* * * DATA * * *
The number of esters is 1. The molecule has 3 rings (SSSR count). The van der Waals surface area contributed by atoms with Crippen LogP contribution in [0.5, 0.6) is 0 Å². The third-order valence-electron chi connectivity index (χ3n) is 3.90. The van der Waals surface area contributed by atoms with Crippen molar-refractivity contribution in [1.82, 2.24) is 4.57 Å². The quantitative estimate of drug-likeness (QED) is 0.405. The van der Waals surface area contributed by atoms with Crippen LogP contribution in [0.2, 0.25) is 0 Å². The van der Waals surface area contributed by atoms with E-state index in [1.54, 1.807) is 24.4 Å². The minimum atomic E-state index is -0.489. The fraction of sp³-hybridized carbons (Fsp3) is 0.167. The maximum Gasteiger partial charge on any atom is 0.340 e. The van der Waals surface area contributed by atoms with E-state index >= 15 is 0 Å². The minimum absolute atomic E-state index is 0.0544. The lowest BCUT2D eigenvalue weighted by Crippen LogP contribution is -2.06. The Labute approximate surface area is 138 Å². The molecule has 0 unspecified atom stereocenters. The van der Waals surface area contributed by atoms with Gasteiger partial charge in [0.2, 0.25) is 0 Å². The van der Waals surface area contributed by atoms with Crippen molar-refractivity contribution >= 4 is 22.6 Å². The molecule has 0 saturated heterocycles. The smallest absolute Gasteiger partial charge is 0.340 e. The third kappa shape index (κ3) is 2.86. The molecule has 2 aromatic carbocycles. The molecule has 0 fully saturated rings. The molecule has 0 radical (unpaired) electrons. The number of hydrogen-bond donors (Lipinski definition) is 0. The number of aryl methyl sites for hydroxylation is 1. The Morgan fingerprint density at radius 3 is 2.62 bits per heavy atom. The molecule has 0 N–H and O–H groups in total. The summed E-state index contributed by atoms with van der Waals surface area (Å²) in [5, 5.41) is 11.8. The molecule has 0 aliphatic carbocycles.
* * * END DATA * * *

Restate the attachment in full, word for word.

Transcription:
The number of esters is 1. The molecule has 3 rings (SSSR count). The van der Waals surface area contributed by atoms with Crippen LogP contribution in [0.5, 0.6) is 0 Å². The third-order valence-electron chi connectivity index (χ3n) is 3.90. The van der Waals surface area contributed by atoms with Crippen molar-refractivity contribution in [1.82, 2.24) is 4.57 Å². The quantitative estimate of drug-likeness (QED) is 0.405. The van der Waals surface area contributed by atoms with Crippen LogP contribution in [0.2, 0.25) is 0 Å². The van der Waals surface area contributed by atoms with E-state index in [1.54, 1.807) is 24.4 Å². The minimum atomic E-state index is -0.489. The fraction of sp³-hybridized carbons (Fsp3) is 0.167. The maximum Gasteiger partial charge on any atom is 0.340 e. The van der Waals surface area contributed by atoms with E-state index >= 15 is 0 Å². The minimum absolute atomic E-state index is 0.0544. The lowest BCUT2D eigenvalue weighted by Crippen LogP contribution is -2.06. The Labute approximate surface area is 138 Å². The molecule has 0 unspecified atom stereocenters. The van der Waals surface area contributed by atoms with Gasteiger partial charge in [0.2, 0.25) is 0 Å². The van der Waals surface area contributed by atoms with Crippen molar-refractivity contribution >= 4 is 22.6 Å². The molecule has 0 saturated heterocycles. The smallest absolute Gasteiger partial charge is 0.340 e. The third kappa shape index (κ3) is 2.86. The molecule has 2 aromatic carbocycles. The molecule has 0 fully saturated rings. The molecule has 0 radical (unpaired) electrons. The number of hydrogen-bond donors (Lipinski definition) is 0. The number of aryl methyl sites for hydroxylation is 1. The Morgan fingerprint density at radius 3 is 2.62 bits per heavy atom. The molecule has 0 N–H and O–H groups in total. The summed E-state index contributed by atoms with van der Waals surface area (Å²) in [5, 5.41) is 11.8. The molecule has 0 aliphatic carbocycles.